Landmark Presidential Vote a Potential Turning Point for Rights, Justice
June 25, 2010
Dismantling the architecture of impunity and building a society based on the rule of law will take time, but must top the agenda of both the incoming administration and Guinea’s international partners.
Corinne Dufka, senior West Africa researcher at Human Rights Watch

(Washington, DC) - The winner of Guinea's hugely significant upcoming presidential election should urgently focus on rebuilding the rule of law and holding human rights abusers to account, Human Rights Watch said today. The first round of voting is scheduled for June 27, 2010.

The election will be the first real opportunity since independence in 1958 for Guineans to choose their leaders. A successful, credible election could finally end over 50 years of authoritarian and abusive rule, Human Rights Watch said.

"The human cost of Guinea's decades-long and vicious cycle of bad governance, violence, and impunity has been profound," said Corinne Dufka, senior West Africa researcher at Human Rights Watch. "Dismantling the architecture of impunity and building a society based on the rule of law will take time, but must top the agenda of both the incoming administration and Guinea's international partners."

Human Rights Watch interviews with scores of political party members, civil society leaders, and human rights groups in May and June suggest that since Guinea's transitional government came to office in February, allegations of violations of the key rights necessary for free elections have notably diminished. They include freedom of expression and peaceful assembly, freedom of association for political parties and movements, and protection from political violence.

Twenty-four candidates are competing in the first round of presidential elections, including four former prime ministers. A compressed timetable for the elections has generated some irregularities and some technical challenges. But the Defense Ministry's promise to keep the military in barracks during the election period, and to back whoever wins is a very positive sign, Human Rights Watch said.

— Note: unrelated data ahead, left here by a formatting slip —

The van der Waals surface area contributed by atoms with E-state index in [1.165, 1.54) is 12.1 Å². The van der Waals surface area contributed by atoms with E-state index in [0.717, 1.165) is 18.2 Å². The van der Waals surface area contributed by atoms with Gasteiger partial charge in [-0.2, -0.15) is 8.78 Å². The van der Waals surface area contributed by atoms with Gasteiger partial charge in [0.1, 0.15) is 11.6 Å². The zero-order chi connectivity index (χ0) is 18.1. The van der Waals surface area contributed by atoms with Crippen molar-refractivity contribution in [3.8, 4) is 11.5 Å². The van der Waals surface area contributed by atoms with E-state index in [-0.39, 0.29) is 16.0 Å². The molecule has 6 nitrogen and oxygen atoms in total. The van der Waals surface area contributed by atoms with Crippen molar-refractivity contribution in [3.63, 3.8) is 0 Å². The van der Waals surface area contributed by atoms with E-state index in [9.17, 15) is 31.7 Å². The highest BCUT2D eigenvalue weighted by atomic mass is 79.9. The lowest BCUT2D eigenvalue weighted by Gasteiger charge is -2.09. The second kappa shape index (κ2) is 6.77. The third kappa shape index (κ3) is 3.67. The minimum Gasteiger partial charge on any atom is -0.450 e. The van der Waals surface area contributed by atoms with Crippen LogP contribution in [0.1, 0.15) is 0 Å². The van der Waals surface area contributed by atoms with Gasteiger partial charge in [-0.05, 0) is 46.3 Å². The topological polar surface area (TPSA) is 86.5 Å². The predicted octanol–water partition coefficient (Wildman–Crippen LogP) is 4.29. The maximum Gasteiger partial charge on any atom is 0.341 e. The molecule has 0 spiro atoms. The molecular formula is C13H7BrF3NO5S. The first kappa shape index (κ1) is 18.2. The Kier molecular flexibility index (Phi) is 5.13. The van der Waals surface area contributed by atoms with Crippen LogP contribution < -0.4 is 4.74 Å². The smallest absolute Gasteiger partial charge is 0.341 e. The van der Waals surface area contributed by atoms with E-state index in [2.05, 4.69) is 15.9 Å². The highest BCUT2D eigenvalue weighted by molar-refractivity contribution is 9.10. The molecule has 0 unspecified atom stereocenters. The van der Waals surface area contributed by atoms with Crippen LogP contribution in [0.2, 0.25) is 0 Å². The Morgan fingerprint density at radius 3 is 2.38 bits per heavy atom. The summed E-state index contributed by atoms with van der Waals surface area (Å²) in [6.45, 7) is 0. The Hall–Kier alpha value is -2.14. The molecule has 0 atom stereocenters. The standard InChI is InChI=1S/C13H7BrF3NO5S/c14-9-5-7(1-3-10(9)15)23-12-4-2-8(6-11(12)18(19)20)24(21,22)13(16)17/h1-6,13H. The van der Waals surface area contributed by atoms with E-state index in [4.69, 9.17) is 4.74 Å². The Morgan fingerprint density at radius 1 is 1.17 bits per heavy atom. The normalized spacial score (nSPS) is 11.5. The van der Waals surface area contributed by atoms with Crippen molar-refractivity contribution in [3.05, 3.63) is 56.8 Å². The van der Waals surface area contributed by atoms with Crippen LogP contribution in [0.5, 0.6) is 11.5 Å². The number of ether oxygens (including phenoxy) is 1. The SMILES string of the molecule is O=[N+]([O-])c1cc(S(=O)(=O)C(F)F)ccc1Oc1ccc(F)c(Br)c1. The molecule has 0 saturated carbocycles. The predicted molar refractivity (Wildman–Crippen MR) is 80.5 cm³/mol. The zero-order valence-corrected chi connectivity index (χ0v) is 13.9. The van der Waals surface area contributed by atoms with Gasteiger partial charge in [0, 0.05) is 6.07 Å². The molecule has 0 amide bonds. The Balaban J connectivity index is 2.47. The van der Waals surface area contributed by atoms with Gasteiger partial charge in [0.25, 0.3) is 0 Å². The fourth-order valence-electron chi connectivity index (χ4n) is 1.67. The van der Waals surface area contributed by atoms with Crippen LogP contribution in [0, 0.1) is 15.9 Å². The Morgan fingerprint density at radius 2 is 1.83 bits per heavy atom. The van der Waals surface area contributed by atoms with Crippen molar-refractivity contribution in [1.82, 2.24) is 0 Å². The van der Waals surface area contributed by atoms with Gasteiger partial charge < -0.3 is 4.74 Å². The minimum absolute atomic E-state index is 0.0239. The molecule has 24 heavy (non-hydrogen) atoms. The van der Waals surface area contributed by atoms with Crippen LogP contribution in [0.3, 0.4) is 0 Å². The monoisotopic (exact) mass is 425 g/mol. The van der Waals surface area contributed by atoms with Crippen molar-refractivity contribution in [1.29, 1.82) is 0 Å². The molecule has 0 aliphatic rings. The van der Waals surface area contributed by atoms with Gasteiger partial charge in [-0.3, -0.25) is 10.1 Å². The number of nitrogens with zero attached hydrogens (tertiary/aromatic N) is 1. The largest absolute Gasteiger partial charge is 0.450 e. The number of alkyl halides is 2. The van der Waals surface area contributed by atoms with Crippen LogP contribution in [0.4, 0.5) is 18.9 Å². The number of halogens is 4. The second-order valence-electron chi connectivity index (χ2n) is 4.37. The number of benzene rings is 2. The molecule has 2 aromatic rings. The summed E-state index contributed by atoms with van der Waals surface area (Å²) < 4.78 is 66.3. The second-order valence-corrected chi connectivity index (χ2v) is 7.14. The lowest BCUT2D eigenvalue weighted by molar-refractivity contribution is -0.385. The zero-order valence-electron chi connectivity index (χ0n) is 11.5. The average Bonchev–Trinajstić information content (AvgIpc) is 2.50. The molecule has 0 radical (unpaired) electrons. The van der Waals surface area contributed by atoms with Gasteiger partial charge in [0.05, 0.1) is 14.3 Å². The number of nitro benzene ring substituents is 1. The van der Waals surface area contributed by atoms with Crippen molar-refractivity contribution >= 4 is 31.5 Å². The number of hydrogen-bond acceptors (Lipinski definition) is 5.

For decades, rampant corruption and mismanagement of Guinea's vast natural resources has impeded Guineans' access to basic health care and education. Moreover, the prevailing culture of impunity has allowed members of the security forces and the political elite to commit egregious crimes - including torture, murder, rape, and embezzlement - without fear of being held accountable.

Violent crackdowns on opposition voices in recent years have taken hundreds of innocent lives and left many hundreds more injured. In 2006 and 2007, the excessive use of force by security forces against civilians demonstrating against deteriorating economic conditions left some 150 dead and 1,700 wounded. Human Rights Watch later documented a premeditated attack by elements of the army against opposition supporters gathered in a stadium in the capital, Conakry, on September 28, 2009. In that attack, some 150 to 200 Guineans were killed, over 100 brutally raped, and more than 1,000 injured. More than 100 bodies are still missing.

Once the election is over, the new government and Guinea's international partners should make reforming the country's justice system - characterized by inadequate resources, lack of independence from the executive, and corruption - a top priority, Human Rights Watch said. A credible and impartial anti-corruption commission is also essential to rein in Guinea's far-reaching corruption and poor economic governance, Human Rights Watch said.

"The new president and government will have their work cut out for them," Dufka said. "They should waste no time addressing the deep-rooted causes of years of crisis - endemic corruption, impunity, crushing poverty, and the inequitable distribution of natural resource wealth."

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